Internet Creator Pleads in Favor of More Control Over Social Media and Google

In an attempt to increase awareness over world-wide-web monopolization, Sir Tim Berners-Lee considered the father of the Internet, recently published an open letter. Berners-Lee cautioned that allowing giants such as Facebook and Google to control the market encourages criminal behavior and allows foreign agents to operate at will.

Internet Creator Says 87 Percent of Online Search Market Belongs to Google

Recently, Sir Tim Berners-Lee, the creator of the world-wide-web, published an open letter as part of the 29th commemoration of the Internet. In this letter, which was cited by all major US publications, Berners-Lee express concerned over entities such as Google and social media platform Facebook and Twitter which enables and encourages the propagation of potentially harmful actions.

Among the perils Berners-Lee enumerated in his open letter were conspiracy factions, which could spread the radical idea through social media platforms, criminals who can steal data, and foreign agents that can influence the outcome of various social and political events.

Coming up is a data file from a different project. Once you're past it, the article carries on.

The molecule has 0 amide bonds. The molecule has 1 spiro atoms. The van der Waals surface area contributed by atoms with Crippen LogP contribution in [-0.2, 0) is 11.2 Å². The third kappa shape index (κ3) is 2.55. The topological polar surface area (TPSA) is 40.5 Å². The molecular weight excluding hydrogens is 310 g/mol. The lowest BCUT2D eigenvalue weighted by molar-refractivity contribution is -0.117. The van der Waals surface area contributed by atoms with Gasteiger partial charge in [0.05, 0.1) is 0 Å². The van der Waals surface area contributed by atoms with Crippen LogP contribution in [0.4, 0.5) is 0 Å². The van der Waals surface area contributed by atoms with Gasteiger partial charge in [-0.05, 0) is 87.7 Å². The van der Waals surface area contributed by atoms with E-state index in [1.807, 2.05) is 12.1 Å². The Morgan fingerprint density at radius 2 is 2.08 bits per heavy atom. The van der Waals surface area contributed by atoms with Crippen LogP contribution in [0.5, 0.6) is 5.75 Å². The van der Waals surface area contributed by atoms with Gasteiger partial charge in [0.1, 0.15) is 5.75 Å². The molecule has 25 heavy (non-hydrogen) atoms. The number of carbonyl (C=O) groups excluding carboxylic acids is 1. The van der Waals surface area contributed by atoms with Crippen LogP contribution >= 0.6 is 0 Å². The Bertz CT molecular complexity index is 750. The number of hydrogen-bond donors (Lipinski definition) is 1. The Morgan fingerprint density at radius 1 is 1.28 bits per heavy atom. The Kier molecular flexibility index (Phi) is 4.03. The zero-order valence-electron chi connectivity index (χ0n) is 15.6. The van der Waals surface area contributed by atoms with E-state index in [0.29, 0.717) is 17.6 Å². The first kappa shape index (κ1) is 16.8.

The Internet creator believes that the issue has gotten out of hands during the past decade, culminating with giant players completely taking over the market, making it difficult, if not impossible for small companies to partake.

Berners-Lee stated that, according to the latest estimates, approximately 87 percent of all searches are handled by Google, while Facebook managed to amass over 2.2 billion users. Furthermore, based on the numbers, over 60 percent of the digital advertising market is divided between Google and Facebook.

This means that every entry-level player is faced with a do-or-die dilemma – either be assimilated by giants or simply fade away. As far as Google and Facebook are concerned, the companies declared that they are taking steps to prevent Berners-Lee’s doomsday scenario from coming to life.


However, the internet creator declared that the only solution to this crisis remains a ‘regulatory framework’, a set of pre-establish rules that limits the power of world-wide-web actors.

Image source: MaxPixel

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